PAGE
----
Creatures the World Forgot (Blu-ray) [Blu-ray]
Blu-ray B - United Kingdom - Powerhouse Films
Review written by and copyright: Rick Curzon (23rd August 2022).
The Film

Following the enormous success of One Million Years B.C. in 1965, Hammer embarked on a series of prehistoric adventures over the next five years, concluding with Creatures the World Forgot. Directed by Don Chaffey – previously responsible for One Million Years B.C., not to mention the Ray Harryhausen classic Jason and the Argonauts – the film swapped dinosaurs for more adult content, starred former Miss Norway and ex-Bond girl Julie Ege (On Her Majesty’s Secret Service) and earned itself an ‘X’ certificate in the process. Even today, it still rates an ‘18’ from the BBFC.


Third, last and best of the Hammer prehistoric fantasies, this one has it's humans firmly set in a time period with manageable mammalian and reptile life ... not hulking dinosaurs. It's also firmly targeted at adults in it's content with lots of gruesome violence and casual nudity. Part of the problem with the last entry in the trilogy, bar being utterly daft by having humans and dinosaurs co-existing, When Dinosaurs Ruled the Earth (1970) was that it was pitched at family audiences but had several nude scenes and even a rape sequence involving nudity. Consequently, the 99 minute UK version was cut down to 96 for the USA. A rare occasion where the shorter edit is more enjoyable and tonally even. Creatures is still pretty silly, but it manages to also feel like an intelligent (if flawed) attempt to create a believable, realistic world.

It's impossible to take it all completely seriously but it's certainly the best caveman epic until Quest for Fire (1981). The SPFX, both optical and miniature work are excellent and Mario Nascimbene's score are excellent. Pure visual cinema!

All of the films in the trilogy, which also includes One Million Years B.C. (1966), are gorgeously shot on stunning locations but Creatures probably comes off the best. Every shot could be framed with rich, Earthy colour values, healthy, warm flesh tones and distinct primaries. Overall, the film obviously favours browns and tans bur blue skies really stand out beautifully.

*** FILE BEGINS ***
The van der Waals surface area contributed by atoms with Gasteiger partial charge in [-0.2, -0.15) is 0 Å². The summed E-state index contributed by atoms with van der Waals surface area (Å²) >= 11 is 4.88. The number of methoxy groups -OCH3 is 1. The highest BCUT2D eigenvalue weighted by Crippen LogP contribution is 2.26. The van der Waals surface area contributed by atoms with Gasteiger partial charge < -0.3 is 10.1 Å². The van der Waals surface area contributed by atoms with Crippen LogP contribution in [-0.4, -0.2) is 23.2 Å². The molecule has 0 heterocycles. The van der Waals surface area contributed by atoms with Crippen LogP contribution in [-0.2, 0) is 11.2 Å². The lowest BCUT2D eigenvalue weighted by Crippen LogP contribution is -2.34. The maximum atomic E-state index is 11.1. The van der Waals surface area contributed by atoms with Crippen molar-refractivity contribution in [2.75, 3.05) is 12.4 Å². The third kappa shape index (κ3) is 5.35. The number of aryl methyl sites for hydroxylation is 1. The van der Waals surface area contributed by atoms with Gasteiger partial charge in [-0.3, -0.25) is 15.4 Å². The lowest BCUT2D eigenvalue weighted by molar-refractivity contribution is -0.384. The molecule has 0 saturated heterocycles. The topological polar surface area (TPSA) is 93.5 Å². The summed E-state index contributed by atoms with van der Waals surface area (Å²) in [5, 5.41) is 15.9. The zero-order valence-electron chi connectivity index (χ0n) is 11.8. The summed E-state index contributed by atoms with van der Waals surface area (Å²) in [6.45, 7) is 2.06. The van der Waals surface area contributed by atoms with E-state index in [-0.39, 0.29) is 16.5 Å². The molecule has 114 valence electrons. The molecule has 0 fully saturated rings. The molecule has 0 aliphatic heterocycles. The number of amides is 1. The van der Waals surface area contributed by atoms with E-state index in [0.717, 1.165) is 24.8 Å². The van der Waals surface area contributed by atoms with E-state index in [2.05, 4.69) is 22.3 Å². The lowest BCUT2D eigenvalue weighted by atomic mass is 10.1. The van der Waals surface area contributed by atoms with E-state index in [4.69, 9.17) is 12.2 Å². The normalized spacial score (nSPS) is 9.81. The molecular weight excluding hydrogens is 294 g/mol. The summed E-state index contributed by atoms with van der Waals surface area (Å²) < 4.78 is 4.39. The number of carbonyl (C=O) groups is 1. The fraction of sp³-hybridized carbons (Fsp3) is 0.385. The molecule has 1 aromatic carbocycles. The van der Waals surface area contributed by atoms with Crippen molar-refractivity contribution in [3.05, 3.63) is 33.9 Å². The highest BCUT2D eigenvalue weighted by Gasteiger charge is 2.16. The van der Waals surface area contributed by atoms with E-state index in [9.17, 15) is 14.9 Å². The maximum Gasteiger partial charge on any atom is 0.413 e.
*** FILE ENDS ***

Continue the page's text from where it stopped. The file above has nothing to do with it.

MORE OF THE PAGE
Black levels and contrast are perfectly pitched and detail is exceptional. Most of the film is shot in bright, sunny daylight and is demo quality, certainly for a film of this vintage. It's a very grainy film with plenty of fine grain across practically every shot giving this fun film a strong filmic experience. There's lots of dust and dirt and haze in the air and this coupled with that grain means the encoders really had their work cut out.

Special kudos to Fidelity and Motion and David MacKenzie for superb handling of must have been a tough one. I'd love to see FIM and Powerhouse Films handle Lucio Fulci's misty, hazy, grainy flawed masterpiece Conquest (1983) which would be a similar if even harder challenge.

This transfer is about as good as it can be. Sony's underlying master is exceptional anyway and the dual-layered disc and high bitrate coupled with the exceptional encode mean we have a demo disc here ('A+').

1080p24 / AVC MPEG-4 / BD50 / 1.85:1 / 95:28


English LPCM 1.0 (48kHz/24-bit)
Subtitles: English HoH

This track is all sound effects and music which come off very well, very little dialogue per se and certainly no human sounds required to enable the viewer to understand anything. Uncompressed and with a fair mount of base that engages The subwoofer at times. The volcano near the beginning of the film really rumbles nicely, dominating the sound stage. Hard of hearing subtitles are purely descriptive of sounds ('A-').


Audio commentary with historians Sean Hogan and Kim Newman (2022)